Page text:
Robert Novak

 Earlier Frist walkouts have miffed Hastert. In late January, Frist skipped the beginning of a Republican Greenbrier retreat to attend the World Economic Forum at Davos, Switzerland. That killed Hastert's plans for a three-way conference between him, Frist and Bush. A month earlier, Frist missed the counting of Electoral College votes (including the Ohio challenge) to leave on a medical mission to the Indian Ocean following the tsunami. This was a decision by a doctor, not a politician.

 Even more experienced legislators have trouble coping with the ambiguous relationship between majority leader and president. But seldom has a Republican majority leader so blatantly defied a Republican president as Frist has on stem cell research. What irritates pro-life activists is that they had been conferring with Frist over strategy to derail the legislation he now is supporting.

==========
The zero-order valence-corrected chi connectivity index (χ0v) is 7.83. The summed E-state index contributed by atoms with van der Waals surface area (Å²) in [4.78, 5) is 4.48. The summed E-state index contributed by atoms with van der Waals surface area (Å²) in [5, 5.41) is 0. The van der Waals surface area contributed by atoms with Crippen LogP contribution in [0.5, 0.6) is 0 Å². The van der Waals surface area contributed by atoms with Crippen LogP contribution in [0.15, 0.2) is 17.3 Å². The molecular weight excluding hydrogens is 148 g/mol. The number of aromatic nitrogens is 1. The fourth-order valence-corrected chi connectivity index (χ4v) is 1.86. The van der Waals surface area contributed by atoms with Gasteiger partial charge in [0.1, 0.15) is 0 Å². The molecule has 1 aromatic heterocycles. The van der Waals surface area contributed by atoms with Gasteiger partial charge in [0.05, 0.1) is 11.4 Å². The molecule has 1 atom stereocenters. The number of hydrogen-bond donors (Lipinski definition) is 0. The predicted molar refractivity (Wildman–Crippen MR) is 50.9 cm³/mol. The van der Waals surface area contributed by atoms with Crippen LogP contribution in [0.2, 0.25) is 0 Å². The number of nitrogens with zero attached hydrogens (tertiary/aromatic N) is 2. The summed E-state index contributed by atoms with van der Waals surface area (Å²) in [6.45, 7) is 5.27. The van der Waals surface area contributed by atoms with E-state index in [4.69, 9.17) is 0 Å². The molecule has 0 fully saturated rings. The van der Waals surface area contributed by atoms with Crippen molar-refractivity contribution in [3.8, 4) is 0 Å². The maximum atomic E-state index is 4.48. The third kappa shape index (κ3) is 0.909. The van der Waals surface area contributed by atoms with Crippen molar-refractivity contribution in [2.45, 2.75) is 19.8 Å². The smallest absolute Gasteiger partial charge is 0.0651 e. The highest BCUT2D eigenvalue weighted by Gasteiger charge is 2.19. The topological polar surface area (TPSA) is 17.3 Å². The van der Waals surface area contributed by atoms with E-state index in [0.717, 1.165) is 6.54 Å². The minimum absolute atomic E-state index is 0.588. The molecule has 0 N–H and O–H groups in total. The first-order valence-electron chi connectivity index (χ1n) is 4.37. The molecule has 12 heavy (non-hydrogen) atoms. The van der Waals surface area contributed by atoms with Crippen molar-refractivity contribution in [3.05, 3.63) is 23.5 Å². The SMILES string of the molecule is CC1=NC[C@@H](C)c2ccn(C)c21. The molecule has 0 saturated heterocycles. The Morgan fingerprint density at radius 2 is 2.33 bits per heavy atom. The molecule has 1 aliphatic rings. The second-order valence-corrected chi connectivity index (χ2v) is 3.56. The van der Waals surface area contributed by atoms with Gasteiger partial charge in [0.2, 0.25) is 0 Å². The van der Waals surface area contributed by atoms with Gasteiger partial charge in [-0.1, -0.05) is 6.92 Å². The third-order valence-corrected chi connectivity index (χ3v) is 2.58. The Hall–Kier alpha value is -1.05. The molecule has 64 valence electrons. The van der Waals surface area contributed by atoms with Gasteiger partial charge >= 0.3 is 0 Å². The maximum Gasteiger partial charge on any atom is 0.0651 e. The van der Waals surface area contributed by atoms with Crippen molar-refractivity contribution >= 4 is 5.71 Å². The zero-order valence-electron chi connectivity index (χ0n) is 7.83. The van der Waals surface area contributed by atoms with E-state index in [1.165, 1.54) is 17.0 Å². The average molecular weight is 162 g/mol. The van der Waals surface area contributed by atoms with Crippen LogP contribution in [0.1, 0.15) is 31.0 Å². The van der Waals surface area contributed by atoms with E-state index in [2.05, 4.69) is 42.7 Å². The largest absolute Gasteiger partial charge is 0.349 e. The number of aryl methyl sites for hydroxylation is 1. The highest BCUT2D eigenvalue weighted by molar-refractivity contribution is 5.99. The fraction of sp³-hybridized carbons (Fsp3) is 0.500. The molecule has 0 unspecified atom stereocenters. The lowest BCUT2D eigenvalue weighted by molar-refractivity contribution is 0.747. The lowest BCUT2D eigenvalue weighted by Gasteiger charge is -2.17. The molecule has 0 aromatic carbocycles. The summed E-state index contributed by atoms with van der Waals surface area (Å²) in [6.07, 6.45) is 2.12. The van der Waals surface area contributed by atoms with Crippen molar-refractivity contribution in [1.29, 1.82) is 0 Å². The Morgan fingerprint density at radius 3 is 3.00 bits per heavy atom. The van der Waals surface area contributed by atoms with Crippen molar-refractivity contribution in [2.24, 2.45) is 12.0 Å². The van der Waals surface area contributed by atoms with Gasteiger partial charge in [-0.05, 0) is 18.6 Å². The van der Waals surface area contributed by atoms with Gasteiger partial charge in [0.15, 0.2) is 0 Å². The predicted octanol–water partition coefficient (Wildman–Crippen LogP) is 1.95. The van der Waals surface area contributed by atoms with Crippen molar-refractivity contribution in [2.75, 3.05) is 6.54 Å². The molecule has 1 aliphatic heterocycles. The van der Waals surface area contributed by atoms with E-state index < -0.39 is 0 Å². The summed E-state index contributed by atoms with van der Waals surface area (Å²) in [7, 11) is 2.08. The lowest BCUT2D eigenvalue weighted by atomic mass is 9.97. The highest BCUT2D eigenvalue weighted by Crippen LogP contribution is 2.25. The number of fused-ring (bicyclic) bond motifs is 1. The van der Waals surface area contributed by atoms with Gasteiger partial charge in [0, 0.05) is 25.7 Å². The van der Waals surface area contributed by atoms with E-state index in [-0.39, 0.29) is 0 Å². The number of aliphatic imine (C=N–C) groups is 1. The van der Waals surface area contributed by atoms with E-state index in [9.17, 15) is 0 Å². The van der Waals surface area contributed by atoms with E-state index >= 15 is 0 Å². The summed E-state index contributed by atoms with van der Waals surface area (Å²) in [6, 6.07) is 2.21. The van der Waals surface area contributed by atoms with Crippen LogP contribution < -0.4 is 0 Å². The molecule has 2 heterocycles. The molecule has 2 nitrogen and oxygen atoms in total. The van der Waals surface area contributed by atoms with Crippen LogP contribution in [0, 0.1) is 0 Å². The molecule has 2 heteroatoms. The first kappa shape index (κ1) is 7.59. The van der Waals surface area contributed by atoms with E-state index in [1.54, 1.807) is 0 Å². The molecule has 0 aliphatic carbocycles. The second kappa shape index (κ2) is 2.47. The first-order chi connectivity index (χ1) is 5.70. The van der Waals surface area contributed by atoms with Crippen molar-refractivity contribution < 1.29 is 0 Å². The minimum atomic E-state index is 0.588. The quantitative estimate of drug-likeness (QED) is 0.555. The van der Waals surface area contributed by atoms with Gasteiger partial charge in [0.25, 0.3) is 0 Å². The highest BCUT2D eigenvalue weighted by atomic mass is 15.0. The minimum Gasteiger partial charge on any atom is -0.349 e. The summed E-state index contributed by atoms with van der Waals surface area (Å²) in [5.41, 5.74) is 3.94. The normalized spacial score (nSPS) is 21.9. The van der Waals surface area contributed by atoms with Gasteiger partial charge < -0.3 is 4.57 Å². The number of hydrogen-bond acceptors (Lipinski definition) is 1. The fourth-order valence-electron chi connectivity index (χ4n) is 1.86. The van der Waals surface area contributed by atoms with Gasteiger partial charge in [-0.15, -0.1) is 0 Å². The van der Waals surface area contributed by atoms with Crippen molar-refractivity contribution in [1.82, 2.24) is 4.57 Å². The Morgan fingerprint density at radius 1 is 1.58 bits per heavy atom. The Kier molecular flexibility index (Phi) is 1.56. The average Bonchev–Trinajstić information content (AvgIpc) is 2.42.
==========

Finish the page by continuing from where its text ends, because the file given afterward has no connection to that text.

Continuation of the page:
Frist has recovered from helplessness against Daschle on judicial confirmations. Sen. Harry Reid, the new Democratic leader, sounds harsher than Daschle in public but is much more congenial in private. Frist has won confirmation of three hotly contested Bush nominees for the appellate bench and is in the driver's seat on future confirmations.

 Self-limited to two Senate terms, Frist leaves at the end of 2006 whether or not he launches a full-fledged presidential campaign beginning in 2007. But in his remaining time, he may face multiple Supreme Court nominations, Social Security revision and tax reform. He is sincere and increasingly effective, but colleagues hope his ear will become more acute.


Robert Novak

Robert Novak (1931-2009) was a syndicated columnist and editor of the Evans-Novak Political Report.
 

 
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